67. Furniture wood : TEAK
Down
1. Pricey cars, informally : JAGS
2. Sch. with the mascot Paydirt Pete : UTEP
3. Prefix with technology : NANO-
4. Extra life, in a video game : ONE UP
5. City gained by Rome during the First Punic War : PALERMO
6. La ___, Wis. : CROSSE
7. Highly successful : BIG
8. Perhaps : SAY
9. Unqualified : SHEER
10. Long time : MILLENIUM (millennium)
11. Esoteric : ARCANE
12. Event for a rapper? : SEANCE
13. Drove together : HERDED
18. Sugar suffix : -OSE
21. Speaker of the line "Help me, Obi-Wan Kenobi. You're my only hope" : LEIA
23. Explorer born around A.D. 970 : ERICSON
24. TV accessories : VCRS
25. Five-star W.W. II hero, informally : IKE
26. Large roll : SIX
27. Fr. title : MME
31. Event : OCCASSION (occasion)
32. Org. associated with U.S. Cyber Command : NSA
34. Shooters' grp.? : NBA
36. Word before and after "a" : MANO
38. Bedlam let loose : DIN
39. John who wrote "The Beggar's Opera" : GAY
40. Prey for a dingo : EMU
42. LP problem : SKIP
43. Prop in "Cinderella" : SLIPPER
44. Is, in math : EQUALS
45. More than one-ninth of the earth's land : RUSSIA
46. "Let's get together" : MEET ME
48. Highland girls : LASSES
51. Goes bad : TURNS
52. Charlotte of "The Facts of Life" : RAE
53. Fanfare : ECLAT
56. International magazine founded in France in 1945 : ELLE
57. Single-mom sitcom of the 2000s : REBA
58. Its state sport is rodeo: Abbr. : S DAK
60. The Spartans, briefly : MSU
61. Pre-texting texts, for short : IMS

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4 comments :

Dick Elton said...

Is "Ericson" not also one of the six misspelled words? I think 60 across is in addition to the other six.

Phylis Sophical said...

Correction on 58 down. South Dakota is bisected by the Missouri River, not the Mississippi River.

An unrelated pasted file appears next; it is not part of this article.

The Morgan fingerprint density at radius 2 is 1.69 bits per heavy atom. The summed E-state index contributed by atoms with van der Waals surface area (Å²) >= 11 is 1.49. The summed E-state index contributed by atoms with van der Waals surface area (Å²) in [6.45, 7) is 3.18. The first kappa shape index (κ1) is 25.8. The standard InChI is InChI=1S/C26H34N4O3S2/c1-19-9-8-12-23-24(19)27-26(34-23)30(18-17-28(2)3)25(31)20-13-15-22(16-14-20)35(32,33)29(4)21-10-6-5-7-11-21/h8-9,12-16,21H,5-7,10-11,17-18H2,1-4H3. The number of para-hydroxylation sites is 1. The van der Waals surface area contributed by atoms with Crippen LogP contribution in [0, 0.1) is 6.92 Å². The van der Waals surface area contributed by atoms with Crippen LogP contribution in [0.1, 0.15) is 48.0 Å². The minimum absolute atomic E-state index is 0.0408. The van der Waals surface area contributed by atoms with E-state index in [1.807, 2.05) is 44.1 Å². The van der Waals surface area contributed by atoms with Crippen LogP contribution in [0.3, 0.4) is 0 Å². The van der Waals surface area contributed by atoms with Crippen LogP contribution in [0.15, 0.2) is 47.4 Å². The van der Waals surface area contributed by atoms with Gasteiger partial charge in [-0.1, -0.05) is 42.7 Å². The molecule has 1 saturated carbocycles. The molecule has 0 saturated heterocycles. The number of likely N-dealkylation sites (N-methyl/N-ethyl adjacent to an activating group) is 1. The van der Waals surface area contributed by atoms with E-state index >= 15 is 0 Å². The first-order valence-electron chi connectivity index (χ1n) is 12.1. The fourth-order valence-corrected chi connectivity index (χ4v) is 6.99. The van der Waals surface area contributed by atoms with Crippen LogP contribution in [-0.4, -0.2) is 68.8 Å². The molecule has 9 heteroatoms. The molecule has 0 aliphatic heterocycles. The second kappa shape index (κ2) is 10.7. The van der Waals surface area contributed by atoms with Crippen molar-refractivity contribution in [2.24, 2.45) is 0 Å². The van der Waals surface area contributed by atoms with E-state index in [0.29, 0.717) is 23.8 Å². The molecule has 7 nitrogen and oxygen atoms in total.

Bill Butler said...

Hi there, Phylis.

That's a big "oops!"

Thanks for pointing out the error. All fixed now!

I appreciate the help.

Bill Butler said...

Hi, Dick.

I thought about Ericson as a misspelled word, but as its a name I think there are variants that are all acceptable, including Ericson. So, I reckon the "six longest answers" includes MISSPELLED, and not ERICSON.

That's what I think anyway, but as you well know, Dick, I can be way wrong!

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About This Blog

This is the simplest of blogs.

I do the New York Times puzzle online every evening, the night before it is published in the paper. Then, I "Google & Wiki" the references that puzzle me, or that I find of interest. I post my findings, along with the solution, as soon as I am done, usually well before the newsprint version becomes available.

About Me

The name's William Ernest Butler, but please call me Bill. I grew up in Ireland, but now live out here in the San Francisco Bay Area. I am retired, from technology businesses that took our family all over the world.

I answer all emails, so please feel free to email me at bill@paxient.com, contact me on Google+ or leave a comment below.

Crosswords and My Dad

I worked on my first crossword puzzle when I was about 6-years-old, sitting on my Dad's knee. He let me "help" him with his puzzle almost every day as I was growing up. Over the years, Dad passed on to me his addiction to crosswords. Now in my early 50s, I work on my Irish Times and New York Times puzzles every day. I'm no longer sitting on my Dad's knee, but I feel that he is there with me, looking over my shoulder.

This blog is dedicated to my Dad, who passed away at the beginning of this month.

Bill
January 29, 2009